How Intel's geese lay golden eggs
And why AMD is in a pickle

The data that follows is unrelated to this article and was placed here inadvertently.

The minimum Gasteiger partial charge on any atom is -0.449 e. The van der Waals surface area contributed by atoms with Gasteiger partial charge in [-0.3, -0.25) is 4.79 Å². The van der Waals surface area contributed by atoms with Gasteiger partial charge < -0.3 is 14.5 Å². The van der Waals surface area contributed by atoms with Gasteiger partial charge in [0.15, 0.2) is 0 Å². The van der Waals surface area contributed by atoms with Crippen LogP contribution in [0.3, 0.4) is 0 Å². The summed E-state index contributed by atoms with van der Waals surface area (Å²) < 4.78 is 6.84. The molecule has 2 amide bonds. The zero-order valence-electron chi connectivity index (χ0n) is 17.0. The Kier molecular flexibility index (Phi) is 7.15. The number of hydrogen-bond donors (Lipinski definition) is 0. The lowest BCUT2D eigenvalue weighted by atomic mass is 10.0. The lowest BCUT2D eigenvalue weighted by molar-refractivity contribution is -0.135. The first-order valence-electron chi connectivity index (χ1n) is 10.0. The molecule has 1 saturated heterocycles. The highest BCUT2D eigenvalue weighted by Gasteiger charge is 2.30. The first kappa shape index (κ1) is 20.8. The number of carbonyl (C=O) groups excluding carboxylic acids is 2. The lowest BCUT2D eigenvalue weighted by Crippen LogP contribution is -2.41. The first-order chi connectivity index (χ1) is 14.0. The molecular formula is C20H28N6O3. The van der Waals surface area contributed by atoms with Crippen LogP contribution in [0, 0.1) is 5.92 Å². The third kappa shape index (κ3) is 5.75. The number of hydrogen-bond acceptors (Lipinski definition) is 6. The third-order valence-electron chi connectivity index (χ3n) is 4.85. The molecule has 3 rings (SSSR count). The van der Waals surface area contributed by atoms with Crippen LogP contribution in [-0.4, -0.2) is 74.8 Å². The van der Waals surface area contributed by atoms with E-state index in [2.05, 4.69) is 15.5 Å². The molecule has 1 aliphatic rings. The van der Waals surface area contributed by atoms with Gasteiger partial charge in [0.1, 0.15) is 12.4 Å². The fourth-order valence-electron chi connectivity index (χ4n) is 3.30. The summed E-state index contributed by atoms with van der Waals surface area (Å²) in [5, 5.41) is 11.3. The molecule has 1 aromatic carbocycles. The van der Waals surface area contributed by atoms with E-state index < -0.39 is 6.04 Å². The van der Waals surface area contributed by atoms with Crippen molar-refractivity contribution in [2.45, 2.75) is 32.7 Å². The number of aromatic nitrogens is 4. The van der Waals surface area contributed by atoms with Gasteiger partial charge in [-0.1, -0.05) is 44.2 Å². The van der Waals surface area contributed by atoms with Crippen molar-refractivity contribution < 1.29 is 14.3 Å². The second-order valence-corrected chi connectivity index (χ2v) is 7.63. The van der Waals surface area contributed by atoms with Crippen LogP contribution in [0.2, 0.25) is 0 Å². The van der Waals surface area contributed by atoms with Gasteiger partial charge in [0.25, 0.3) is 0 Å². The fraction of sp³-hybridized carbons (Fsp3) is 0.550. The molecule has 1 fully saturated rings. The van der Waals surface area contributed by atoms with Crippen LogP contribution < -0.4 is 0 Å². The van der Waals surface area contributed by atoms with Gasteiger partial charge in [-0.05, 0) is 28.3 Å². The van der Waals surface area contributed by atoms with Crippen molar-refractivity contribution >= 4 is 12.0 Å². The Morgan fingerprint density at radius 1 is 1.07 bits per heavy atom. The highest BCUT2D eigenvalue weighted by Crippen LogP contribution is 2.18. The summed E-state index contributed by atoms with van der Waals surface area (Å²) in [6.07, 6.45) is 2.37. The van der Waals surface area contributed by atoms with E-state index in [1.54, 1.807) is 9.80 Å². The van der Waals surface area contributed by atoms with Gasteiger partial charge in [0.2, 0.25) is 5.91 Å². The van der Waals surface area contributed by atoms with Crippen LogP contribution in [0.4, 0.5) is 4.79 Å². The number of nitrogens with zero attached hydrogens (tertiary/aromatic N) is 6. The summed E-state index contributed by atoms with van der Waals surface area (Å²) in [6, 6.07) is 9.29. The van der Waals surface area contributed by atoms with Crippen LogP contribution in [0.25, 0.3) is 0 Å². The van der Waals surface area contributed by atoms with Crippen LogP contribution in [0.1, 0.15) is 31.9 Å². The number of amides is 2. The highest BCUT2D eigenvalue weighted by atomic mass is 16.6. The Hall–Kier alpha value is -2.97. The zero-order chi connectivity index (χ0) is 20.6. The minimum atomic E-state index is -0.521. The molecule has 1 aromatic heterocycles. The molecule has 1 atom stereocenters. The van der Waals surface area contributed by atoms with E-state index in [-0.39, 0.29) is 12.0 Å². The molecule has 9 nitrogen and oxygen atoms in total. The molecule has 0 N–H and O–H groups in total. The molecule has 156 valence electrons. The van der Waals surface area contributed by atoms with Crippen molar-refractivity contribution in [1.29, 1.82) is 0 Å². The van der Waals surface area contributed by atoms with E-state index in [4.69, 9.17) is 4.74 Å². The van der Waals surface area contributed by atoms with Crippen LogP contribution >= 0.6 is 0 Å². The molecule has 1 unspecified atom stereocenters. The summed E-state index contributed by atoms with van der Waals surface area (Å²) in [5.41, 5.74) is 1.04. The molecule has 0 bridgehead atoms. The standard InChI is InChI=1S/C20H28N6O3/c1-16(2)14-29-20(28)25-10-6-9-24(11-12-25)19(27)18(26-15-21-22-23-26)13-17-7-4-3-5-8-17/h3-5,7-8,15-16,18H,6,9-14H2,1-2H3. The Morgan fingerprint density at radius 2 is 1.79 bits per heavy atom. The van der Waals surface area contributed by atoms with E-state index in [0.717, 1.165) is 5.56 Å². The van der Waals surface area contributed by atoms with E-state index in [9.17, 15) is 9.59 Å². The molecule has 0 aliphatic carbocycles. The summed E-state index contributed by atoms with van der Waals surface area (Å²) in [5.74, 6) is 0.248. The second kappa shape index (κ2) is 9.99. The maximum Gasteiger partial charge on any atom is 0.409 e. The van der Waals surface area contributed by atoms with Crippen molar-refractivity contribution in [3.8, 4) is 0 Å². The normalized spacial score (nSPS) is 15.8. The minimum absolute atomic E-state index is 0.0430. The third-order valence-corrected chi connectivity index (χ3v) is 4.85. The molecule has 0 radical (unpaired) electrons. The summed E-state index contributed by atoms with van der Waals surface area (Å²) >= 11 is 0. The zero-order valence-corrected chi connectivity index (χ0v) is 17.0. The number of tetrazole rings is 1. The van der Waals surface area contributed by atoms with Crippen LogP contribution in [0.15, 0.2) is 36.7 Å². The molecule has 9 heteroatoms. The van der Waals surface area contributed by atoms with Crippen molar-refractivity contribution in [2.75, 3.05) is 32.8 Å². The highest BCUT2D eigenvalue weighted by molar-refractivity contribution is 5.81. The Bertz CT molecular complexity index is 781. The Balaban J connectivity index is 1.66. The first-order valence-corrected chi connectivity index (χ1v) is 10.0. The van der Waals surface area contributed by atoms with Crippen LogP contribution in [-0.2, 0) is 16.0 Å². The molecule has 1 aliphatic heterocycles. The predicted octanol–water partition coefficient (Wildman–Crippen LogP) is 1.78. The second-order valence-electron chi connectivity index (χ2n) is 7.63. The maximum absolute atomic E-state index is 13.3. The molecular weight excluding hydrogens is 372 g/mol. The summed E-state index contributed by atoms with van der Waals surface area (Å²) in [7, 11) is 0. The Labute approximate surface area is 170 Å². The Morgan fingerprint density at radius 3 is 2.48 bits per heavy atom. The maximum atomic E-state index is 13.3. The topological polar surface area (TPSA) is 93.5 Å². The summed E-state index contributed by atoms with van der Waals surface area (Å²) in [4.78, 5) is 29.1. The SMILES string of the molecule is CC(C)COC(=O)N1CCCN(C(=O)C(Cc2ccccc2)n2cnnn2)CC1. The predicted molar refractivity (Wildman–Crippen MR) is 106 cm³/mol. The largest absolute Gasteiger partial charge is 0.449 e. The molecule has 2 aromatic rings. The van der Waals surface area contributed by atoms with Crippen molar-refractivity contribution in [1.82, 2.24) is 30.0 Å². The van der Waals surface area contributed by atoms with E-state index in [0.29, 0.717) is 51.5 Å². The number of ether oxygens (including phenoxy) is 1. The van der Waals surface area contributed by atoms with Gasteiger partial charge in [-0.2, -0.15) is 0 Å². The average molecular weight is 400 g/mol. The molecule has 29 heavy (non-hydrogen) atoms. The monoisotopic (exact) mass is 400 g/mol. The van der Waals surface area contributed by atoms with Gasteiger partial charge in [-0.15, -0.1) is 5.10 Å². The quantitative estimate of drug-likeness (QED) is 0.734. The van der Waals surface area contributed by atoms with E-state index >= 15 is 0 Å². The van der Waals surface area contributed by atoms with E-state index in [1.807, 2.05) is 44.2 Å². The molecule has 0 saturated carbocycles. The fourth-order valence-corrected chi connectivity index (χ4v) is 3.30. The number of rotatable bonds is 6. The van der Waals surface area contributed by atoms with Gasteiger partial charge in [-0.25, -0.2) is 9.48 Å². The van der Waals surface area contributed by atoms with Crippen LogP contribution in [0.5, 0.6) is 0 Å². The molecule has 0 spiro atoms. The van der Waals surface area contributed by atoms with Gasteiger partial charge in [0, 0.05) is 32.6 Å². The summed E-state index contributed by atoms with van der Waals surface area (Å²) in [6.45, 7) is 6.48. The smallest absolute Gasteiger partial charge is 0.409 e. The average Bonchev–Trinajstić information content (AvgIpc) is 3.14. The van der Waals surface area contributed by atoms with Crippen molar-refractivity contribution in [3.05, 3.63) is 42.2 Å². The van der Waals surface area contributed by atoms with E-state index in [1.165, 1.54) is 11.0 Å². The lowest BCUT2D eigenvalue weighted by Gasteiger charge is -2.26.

Analysis Just after last Christmas, adverts started appearing in the UK press for Celeron processors, with an egg-related theme. The ads may have run elsewhere than in the UK, and showed eggs in an eggbox, each branded with the Intel Inside logo. At the time, we dismissed this as just another bit of Intel tomfoolery but it has occurred to us since Easter that we were deeply mistaken. Chocolate company Cadburys now sells its Easter eggs all year round, although at one time sales were confined to a period just a few weeks before. The thin end of the Cadburys wedge started maybe 20 years ago, when a week or so after Christmas, its cream eggs started appearing in shops, much to everyone's shock. Intel sells eggs too, but as its Q1 figures show, they are golden eggs which hatch into gross profit margins of nearly 60 per cent. Just like chocolate eggs or real eggs, its chips have a limited shelf life and can go very smelly and pooey if they're left hanging around too long. Is this true or false? The answer is yes and no. For Intel, chips cannot be allowed to hang around too long. The geese in its fabrication plants have to keep laying new, bigger eggs. The end user must keep buying these eggs if margins are to stay high. That is not good for consumers, who do not necessarily need a 666MHz or a 1.2GHz Intel chip to run their copies of Encarta 2000. If you compare prices of the Pentium III now to the prices they will be in September, you can see how this Intel egg machine works. The graph here shows how Intel is practically halving the cost of Pentium III 500/400 chips over the next six months. Overegging the cake A couple of years ago, Craig Barrett, recently promoted to take over day-to-day duties from the poorly Andy Grove, outlined Intel's plans for the segmentation of the microprocessor market. The sub-$1,000 market, which he originally called the Basic PC market, would be served by the Celeron. This particular egg would be packaged in a Slot One configuration but without the cache associated with the Pentium II. At the time, many people pointed out that this was Intel sleight-of-hand. The Celeron is a Pentium II but with bits taken out, they said. But Intel did not want to be caught with too few eggs in its basket. It foresaw the growth of the sub-$1,000 segment a little too late and re-engineered its marketing and its packaging to sell the 14-carat version of its golden egg. To this end, it poured millions of marketing dollars into the Celeron platform, introduced products at cutthroat prices and continued selling the Pentium II at much higher prices. This pattern continues in the latest set of prices we have obtained from one of Intel's OEMs. Fee, fi, fo fum, I smell the blood of an AMD man When Advanced Micro Devices (AMD), filed its S-10 form with the US Securities and Equity Commission (SEC) a week before bad financial results came out, it was plain, as eggs is eggs, that Intel's pricing on Celerons and Pentium IIIs was hurting it badly. Unfortunately for AMD, it does not have as many geese laying golden eggs as Intel, and its prospects, geese factory wise, are also very limited. When Jack came back with the market with a few beans rather than money from the cash-cow, he got sent to bed without any supper and the useless beans got thrown into the garden only to sprout into a huge beanstalk next morning. Plucky little Jack eventually made off with the Giant's golden goose, and as he returned to the surface of the planet, undercut the beanstalk, pitching Intel to its doom. And everyone lived happy ever after. This market, however, is not a fairy story. The likelihood of Giant Intel falling off the beanstalk to its doom is slim. These are the market realities. AMD's K7 may be more golden than anything Intel has currently to offer, but Jack cannot produce enough of them to compete with the Giant. Worse, the chip giant has noticed AMD undercutting its share in the retail market and will continue to slash its Celeron prices and it will continue to erode the average selling price (ASP) of K6-IIIs and K6-2s. It will do the same with the K7 when limited quantities start appearing in July. Is AMD's very eggsistence threatened? When we were being roasted by the desert sun at the Intel Developer Forum last February, we were sitting behind one guy from Chipzilla who was chatting to a customer about AMD yields. If you're attempting to compete in the marketplace with a giant like Intel, the number of eggs you have in your basket is important. Intel has a huge basket and lots of eggs. They're not just desktop eggs but they're mobile eggs, server eggs and enterprise eggs. All of them make a profit and while some (like the original Celeron) are addled, most ain't. AMD hasn't got many eggs and its basket is tiny, though 300 or so people are wickerworking like mad. We couldn't help overhearing some of the Intel conversation about AMD yields and hastily scribbled down some figures. These, it must be stressed, are Intel projections and not Register speculations. K7 .18 micron technology will come on line in the first half of next year, produced at its Dresden Fab 30. This year, it will start producing .25 micron technology at its US Fab 25. Intel's thinking is that in the year 2000, it will manage over 5,000 wafer starts a week at Fab 25 and 1,500 at Fab 30. That is likely to move to over 5,000 at Fab 25 and over 5,000 at Fab 30 in 2001, meaning half of the wafer starts will be .18 micron. AMD may ship as many as 28 million K6-IIIs next year, but only four million K7s. The year after, the K6-III will virtually disappear with only eight million being sold, while the K7 will rise to 50 million. Full capacity at Fab 30, which will cost AMD nearly $2 billion when it is fully staffed up, is likely to be only 5,000 200mm wafer starts a week. Logically, it must therefore somehow find (borrow) the money for a new fab in the relatively near future. The Intel estimate, according to the overheard conversation, is that a .25 micron K7 will cost AMD $60 to make this year (including the cartridge), a .18 micron K7 will cost around $150 at the beginning of next year, but in the second half of the year, that will drop to around $60 again. These estimates, if they are true, mean that AMD needs a white knight to ride to its rescue. This is given that Intel has said it will continue to compete and compete highly aggressively in all sectors of the market. It is also a given that Intel will move early to .18 micron technology and its fabrication capacity is enormous, compared to AMD's. How much margin can AMD make on the limited quantities of K7s it can ship, while its shareholders bay at its door? While AMD has a deal with IBM Micro to fab up its chips, this also costs money. Perhaps, the only white knight that could conceivably save AMD's bacon is Compaq. This could be less likely now that Eckhard Pfeiffer has resigned as CEO. Another firm that has the means is Motorola. Eggs is eggs The Register does not take sides in the battle between Intel and AMD. We know from our internal sources at both companies that US executives view us as hostile. We are not football supporters and we do not consider that this is a battle between Jack the Giant Killer and the Giant itself, where we have to cheer on the underdog. Intel has 65,000 employees, vast financial liquidity, huge manufacturing capacities and excellent process technologies. Its revenues to the end of 1998 amounted to $26.273 billion, its net profit $6 billion, and its assets $31.47 billion. Its long term debt was $702 millions. AMD has 13,000 employees, limited manufacturing capacity and has been caught on the hop by its yields this year. AMD has a turnover of around $2 billion a year, and some apparently excellent technology in the shape of the K7. AMD's revenues to the end of 1998 amounted to $2.54 billion, its loss to $104 millions, its assets to $4.25 millions and its long term debts $1.37 billions. Quite obviously, AMD is no underdog. From the outside and from the outset, we have consistently reported instances where we feel Intel has taken unfair advantage of its size and position in the market. The US Federal Trade Commission (FTC) looks like it will endorse a settlement with Intel, which will not be good for the industry. But AMD has its own house to put in order, and the financial and fabrication facts speak for themselves. ®